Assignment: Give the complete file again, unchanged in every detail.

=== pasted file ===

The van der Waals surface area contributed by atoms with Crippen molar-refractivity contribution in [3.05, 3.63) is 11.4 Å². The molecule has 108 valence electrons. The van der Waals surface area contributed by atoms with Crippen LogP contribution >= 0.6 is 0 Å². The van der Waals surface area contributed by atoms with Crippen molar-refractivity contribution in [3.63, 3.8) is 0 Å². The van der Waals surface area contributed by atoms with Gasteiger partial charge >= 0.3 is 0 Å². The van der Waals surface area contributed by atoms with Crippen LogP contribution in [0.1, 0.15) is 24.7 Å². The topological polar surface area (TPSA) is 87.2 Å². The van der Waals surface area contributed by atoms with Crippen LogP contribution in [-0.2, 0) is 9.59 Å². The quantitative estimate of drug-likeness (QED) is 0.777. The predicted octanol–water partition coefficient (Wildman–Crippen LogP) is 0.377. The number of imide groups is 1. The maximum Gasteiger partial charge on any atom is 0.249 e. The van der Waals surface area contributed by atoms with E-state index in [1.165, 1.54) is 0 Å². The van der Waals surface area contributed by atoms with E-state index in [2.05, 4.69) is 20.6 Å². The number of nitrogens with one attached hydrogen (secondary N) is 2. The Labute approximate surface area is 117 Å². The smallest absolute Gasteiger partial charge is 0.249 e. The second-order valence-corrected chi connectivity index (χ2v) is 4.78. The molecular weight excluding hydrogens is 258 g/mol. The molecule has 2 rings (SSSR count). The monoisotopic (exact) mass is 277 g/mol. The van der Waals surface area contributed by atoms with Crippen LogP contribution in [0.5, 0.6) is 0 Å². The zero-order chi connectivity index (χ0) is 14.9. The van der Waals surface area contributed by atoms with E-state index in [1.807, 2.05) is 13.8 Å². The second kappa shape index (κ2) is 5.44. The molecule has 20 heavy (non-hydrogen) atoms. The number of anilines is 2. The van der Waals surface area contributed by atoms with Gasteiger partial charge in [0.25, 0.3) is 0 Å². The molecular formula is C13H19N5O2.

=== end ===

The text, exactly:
The van der Waals surface area contributed by atoms with Crippen molar-refractivity contribution in [3.05, 3.63) is 11.4 Å². The molecule has 108 valence electrons. The van der Waals surface area contributed by atoms with Crippen LogP contribution >= 0.6 is 0 Å². The van der Waals surface area contributed by atoms with Crippen molar-refractivity contribution in [3.63, 3.8) is 0 Å². The van der Waals surface area contributed by atoms with Gasteiger partial charge >= 0.3 is 0 Å². The van der Waals surface area contributed by atoms with Crippen LogP contribution in [0.1, 0.15) is 24.7 Å². The topological polar surface area (TPSA) is 87.2 Å². The van der Waals surface area contributed by atoms with Crippen LogP contribution in [-0.2, 0) is 9.59 Å². The quantitative estimate of drug-likeness (QED) is 0.777. The predicted octanol–water partition coefficient (Wildman–Crippen LogP) is 0.377. The number of imide groups is 1. The maximum Gasteiger partial charge on any atom is 0.249 e. The van der Waals surface area contributed by atoms with E-state index in [1.165, 1.54) is 0 Å². The van der Waals surface area contributed by atoms with E-state index in [2.05, 4.69) is 20.6 Å². The number of nitrogens with one attached hydrogen (secondary N) is 2. The Labute approximate surface area is 117 Å². The smallest absolute Gasteiger partial charge is 0.249 e. The second-order valence-corrected chi connectivity index (χ2v) is 4.78. The molecular weight excluding hydrogens is 258 g/mol. The molecule has 2 rings (SSSR count). The monoisotopic (exact) mass is 277 g/mol. The van der Waals surface area contributed by atoms with Crippen LogP contribution in [0.5, 0.6) is 0 Å². The zero-order chi connectivity index (χ0) is 14.9. The van der Waals surface area contributed by atoms with E-state index in [1.807, 2.05) is 13.8 Å². The second kappa shape index (κ2) is 5.44. The molecule has 20 heavy (non-hydrogen) atoms. The number of anilines is 2. The van der Waals surface area contributed by atoms with Gasteiger partial charge in [0.25, 0.3) is 0 Å². The molecular formula is C13H19N5O2.